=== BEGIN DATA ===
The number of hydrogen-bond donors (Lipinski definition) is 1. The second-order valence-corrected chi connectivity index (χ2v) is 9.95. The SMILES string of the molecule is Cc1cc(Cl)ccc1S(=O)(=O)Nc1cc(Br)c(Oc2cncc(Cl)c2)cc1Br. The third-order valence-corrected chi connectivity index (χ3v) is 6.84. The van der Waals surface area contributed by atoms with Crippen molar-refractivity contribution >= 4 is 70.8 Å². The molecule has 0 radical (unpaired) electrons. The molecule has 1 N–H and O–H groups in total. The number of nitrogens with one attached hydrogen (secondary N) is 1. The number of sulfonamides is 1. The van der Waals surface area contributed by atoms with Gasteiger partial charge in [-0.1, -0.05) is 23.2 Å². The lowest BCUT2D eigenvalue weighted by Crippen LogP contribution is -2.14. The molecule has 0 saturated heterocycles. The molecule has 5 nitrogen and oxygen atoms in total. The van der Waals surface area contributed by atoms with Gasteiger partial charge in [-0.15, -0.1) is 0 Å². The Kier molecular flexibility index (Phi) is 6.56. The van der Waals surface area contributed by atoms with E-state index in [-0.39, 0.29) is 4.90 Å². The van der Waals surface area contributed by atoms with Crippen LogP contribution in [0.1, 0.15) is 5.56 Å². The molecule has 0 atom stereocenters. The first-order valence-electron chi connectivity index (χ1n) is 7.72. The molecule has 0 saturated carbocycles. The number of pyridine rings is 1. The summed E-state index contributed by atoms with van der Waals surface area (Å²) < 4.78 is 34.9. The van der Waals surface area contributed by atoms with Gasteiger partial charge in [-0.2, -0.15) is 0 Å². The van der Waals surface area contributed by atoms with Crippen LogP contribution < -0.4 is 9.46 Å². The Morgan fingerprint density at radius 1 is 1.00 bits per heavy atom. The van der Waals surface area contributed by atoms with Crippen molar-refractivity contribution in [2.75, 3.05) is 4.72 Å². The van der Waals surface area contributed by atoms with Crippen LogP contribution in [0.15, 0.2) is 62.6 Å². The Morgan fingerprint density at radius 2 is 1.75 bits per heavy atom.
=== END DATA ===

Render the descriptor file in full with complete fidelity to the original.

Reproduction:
The number of hydrogen-bond donors (Lipinski definition) is 1. The second-order valence-corrected chi connectivity index (χ2v) is 9.95. The SMILES string of the molecule is Cc1cc(Cl)ccc1S(=O)(=O)Nc1cc(Br)c(Oc2cncc(Cl)c2)cc1Br. The third-order valence-corrected chi connectivity index (χ3v) is 6.84. The van der Waals surface area contributed by atoms with Crippen molar-refractivity contribution >= 4 is 70.8 Å². The molecule has 0 radical (unpaired) electrons. The molecule has 1 N–H and O–H groups in total. The number of nitrogens with one attached hydrogen (secondary N) is 1. The number of sulfonamides is 1. The van der Waals surface area contributed by atoms with Gasteiger partial charge in [-0.1, -0.05) is 23.2 Å². The lowest BCUT2D eigenvalue weighted by Crippen LogP contribution is -2.14. The molecule has 0 saturated heterocycles. The molecule has 5 nitrogen and oxygen atoms in total. The van der Waals surface area contributed by atoms with Gasteiger partial charge in [-0.15, -0.1) is 0 Å². The Kier molecular flexibility index (Phi) is 6.56. The van der Waals surface area contributed by atoms with E-state index in [-0.39, 0.29) is 4.90 Å². The van der Waals surface area contributed by atoms with Crippen LogP contribution in [0.1, 0.15) is 5.56 Å². The molecule has 0 atom stereocenters. The first-order valence-electron chi connectivity index (χ1n) is 7.72. The molecule has 0 saturated carbocycles. The number of pyridine rings is 1. The summed E-state index contributed by atoms with van der Waals surface area (Å²) < 4.78 is 34.9. The van der Waals surface area contributed by atoms with Gasteiger partial charge in [-0.2, -0.15) is 0 Å². The van der Waals surface area contributed by atoms with Crippen LogP contribution < -0.4 is 9.46 Å². The Morgan fingerprint density at radius 1 is 1.00 bits per heavy atom. The van der Waals surface area contributed by atoms with Crippen molar-refractivity contribution in [2.75, 3.05) is 4.72 Å². The van der Waals surface area contributed by atoms with Crippen LogP contribution in [0.15, 0.2) is 62.6 Å². The Morgan fingerprint density at radius 2 is 1.75 bits per heavy atom.